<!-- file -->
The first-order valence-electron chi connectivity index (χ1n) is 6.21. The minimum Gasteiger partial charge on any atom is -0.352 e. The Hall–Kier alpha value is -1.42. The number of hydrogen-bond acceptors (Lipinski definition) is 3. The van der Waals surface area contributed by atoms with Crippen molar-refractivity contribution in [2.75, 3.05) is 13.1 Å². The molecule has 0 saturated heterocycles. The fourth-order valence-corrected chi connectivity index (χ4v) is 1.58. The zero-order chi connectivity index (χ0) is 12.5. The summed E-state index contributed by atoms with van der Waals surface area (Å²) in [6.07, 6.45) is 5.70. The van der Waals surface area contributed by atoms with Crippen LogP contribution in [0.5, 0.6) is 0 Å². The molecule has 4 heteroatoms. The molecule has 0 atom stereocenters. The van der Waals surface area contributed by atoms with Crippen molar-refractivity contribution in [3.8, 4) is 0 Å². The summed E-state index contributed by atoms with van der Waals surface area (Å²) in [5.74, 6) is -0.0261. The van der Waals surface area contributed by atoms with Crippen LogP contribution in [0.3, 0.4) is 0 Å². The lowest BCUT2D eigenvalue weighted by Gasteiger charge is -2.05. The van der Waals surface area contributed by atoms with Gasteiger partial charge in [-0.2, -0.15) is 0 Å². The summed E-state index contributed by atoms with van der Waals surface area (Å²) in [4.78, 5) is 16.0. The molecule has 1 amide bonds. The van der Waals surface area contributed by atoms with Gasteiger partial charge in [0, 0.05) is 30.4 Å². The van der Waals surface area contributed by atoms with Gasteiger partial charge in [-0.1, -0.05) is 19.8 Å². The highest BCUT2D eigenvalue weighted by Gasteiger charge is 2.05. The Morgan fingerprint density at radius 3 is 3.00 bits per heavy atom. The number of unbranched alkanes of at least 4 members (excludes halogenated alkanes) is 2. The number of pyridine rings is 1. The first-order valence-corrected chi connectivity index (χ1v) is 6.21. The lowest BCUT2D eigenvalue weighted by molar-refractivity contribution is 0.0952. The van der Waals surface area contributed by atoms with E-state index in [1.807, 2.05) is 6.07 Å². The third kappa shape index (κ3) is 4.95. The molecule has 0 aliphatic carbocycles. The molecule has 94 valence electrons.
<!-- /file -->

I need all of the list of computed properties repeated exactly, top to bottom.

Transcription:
The first-order valence-electron chi connectivity index (χ1n) is 6.21. The minimum Gasteiger partial charge on any atom is -0.352 e. The Hall–Kier alpha value is -1.42. The number of hydrogen-bond acceptors (Lipinski definition) is 3. The van der Waals surface area contributed by atoms with Crippen molar-refractivity contribution in [2.75, 3.05) is 13.1 Å². The molecule has 0 saturated heterocycles. The fourth-order valence-corrected chi connectivity index (χ4v) is 1.58. The zero-order chi connectivity index (χ0) is 12.5. The summed E-state index contributed by atoms with van der Waals surface area (Å²) in [6.07, 6.45) is 5.70. The van der Waals surface area contributed by atoms with Crippen LogP contribution in [0.5, 0.6) is 0 Å². The molecule has 4 heteroatoms. The molecule has 0 atom stereocenters. The van der Waals surface area contributed by atoms with Crippen molar-refractivity contribution in [3.8, 4) is 0 Å². The summed E-state index contributed by atoms with van der Waals surface area (Å²) in [5.74, 6) is -0.0261. The van der Waals surface area contributed by atoms with Crippen LogP contribution in [0.3, 0.4) is 0 Å². The lowest BCUT2D eigenvalue weighted by Gasteiger charge is -2.05. The van der Waals surface area contributed by atoms with Gasteiger partial charge in [-0.2, -0.15) is 0 Å². The summed E-state index contributed by atoms with van der Waals surface area (Å²) in [4.78, 5) is 16.0. The molecule has 1 amide bonds. The van der Waals surface area contributed by atoms with Gasteiger partial charge in [0, 0.05) is 30.4 Å². The van der Waals surface area contributed by atoms with Gasteiger partial charge in [-0.1, -0.05) is 19.8 Å². The highest BCUT2D eigenvalue weighted by Gasteiger charge is 2.05. The Morgan fingerprint density at radius 3 is 3.00 bits per heavy atom. The number of unbranched alkanes of at least 4 members (excludes halogenated alkanes) is 2. The number of pyridine rings is 1. The first-order valence-corrected chi connectivity index (χ1v) is 6.21. The lowest BCUT2D eigenvalue weighted by molar-refractivity contribution is 0.0952. The van der Waals surface area contributed by atoms with E-state index in [1.807, 2.05) is 6.07 Å². The third kappa shape index (κ3) is 4.95. The molecule has 0 aliphatic carbocycles. The molecule has 94 valence electrons.